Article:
The absurdity of it!

I did something this week on impulse - sold my 'sensible' car (Skoda Octavia!) and went for something completely absurd and impractical - a huge 4X4 Mitsubishi Warrior truck. Could quite easily be mistaken for a tank, possibly even one of those 'Hummers'. Nothing flash mind you - 6 years old with 70K on the clock, 0-40 in about 30 seconds, and I'm praying now for the snow to come back. But you know what, it was fun doing it, its fun to look at sitting there taking up my whole driveway, and behind the wheel, well it's that liberating, back to the open roads (even if we're in middle class Berkhamsted) Bruce Springsteen 'Born to run' kind of feeling.

Anyway, got me thinking about tennis. Tennis being a game. Tennis being fun. Those of us who are wrapped up in the 'performance' world, in the 'professionalism' of it all, lose sight of this very quickly and it can all start to weigh a bit heavy. So my 'Warrior' has come to represent that fun side of things - let's not take ourselves and our sport too seriously hey. The work has got to be done, results will get posted, and tennis will go on with or without us, so if you find yourself in a Skoda Octavia, step out for a bit and learn to enjoy the ride. It's only a game and you may find this way you play it better anyway.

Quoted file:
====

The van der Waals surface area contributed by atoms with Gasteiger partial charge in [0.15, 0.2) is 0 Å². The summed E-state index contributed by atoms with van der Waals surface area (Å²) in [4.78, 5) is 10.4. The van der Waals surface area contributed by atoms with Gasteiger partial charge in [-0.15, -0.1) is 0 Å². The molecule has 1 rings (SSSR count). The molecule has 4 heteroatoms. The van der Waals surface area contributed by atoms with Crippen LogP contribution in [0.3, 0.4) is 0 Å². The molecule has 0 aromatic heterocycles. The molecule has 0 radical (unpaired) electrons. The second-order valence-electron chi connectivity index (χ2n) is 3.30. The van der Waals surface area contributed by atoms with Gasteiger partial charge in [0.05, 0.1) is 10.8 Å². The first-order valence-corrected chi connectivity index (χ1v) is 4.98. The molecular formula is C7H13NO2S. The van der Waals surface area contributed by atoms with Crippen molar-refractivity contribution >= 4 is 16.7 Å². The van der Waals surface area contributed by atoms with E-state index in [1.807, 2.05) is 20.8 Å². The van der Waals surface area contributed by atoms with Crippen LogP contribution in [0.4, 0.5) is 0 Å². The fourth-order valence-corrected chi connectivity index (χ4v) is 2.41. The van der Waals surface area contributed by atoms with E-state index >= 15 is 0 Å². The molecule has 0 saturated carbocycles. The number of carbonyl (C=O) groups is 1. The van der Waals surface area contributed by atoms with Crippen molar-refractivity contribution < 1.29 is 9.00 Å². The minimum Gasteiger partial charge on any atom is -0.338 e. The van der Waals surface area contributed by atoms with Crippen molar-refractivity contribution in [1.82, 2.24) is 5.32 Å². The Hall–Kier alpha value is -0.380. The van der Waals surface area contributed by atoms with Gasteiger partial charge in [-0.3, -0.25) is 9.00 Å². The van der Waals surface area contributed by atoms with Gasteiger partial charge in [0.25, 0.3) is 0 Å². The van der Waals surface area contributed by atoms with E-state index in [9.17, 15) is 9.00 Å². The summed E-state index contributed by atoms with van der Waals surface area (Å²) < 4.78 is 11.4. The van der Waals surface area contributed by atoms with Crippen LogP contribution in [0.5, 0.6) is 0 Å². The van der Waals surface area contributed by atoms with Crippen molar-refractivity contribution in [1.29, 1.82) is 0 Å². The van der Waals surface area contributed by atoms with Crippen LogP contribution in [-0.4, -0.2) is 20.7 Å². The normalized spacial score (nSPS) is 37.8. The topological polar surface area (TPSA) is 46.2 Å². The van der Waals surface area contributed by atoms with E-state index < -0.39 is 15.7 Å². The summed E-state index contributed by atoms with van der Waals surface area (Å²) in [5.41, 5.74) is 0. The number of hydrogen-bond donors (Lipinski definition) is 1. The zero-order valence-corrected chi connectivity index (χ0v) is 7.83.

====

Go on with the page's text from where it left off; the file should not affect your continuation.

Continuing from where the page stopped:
Fear of losing

Pete Sampras wrote in his autobiography that fear of losing is a terrible thing. Nelson Mandela has also been quoted with similar views paraphrased below:

'Our greatest fear is not that we are inadequate, but that we are powerful beyond our measure. It is our light not our darkness that frightens us. Playing small does not serve the world. There is nothing enlightened about shrinking so that other people won't feel insecure around you. And as we let our own light shine, we consciously give other people permission to do the same. As we our liberated from our fear, our presence automatically liberates others.'

Yes, fear of failure, fear of losing, is a terrible thing. Best effort is all we can give and when the race is done we can hold our heads up high and say, 'I gave it my all'. Was it Abraham Lincoln that put it this way?: 'Far better it is to dare mighty things, to win glorious triumphs, even though checkered by failure, than to take rank with those poor souls who live in the gray twilight that knows not victory or defeat'

No nonsense response

A few years ago we had 'Play the game, no excuses!' printed onto our Academy T shirts.  Why?  Because if you step out onto that match court, you do so by choice - you know what you're getting yourself into and what the potential consequences are if you don't perform to your own expectations.  I doubt Nadal performed as he wanted to yesterday against Federer, but just look at his response: 'What I'm going to say and what I feel is I lost the match because I played against a very good Roger Federer on one of his favourite surfaces, and when he's playing like this it's very difficult to stop him.'  That's a quality no nonsense response from a great Champion.  Nil excuse, just got beat by a better player on the day.

Adult and Child Tournament in the snow!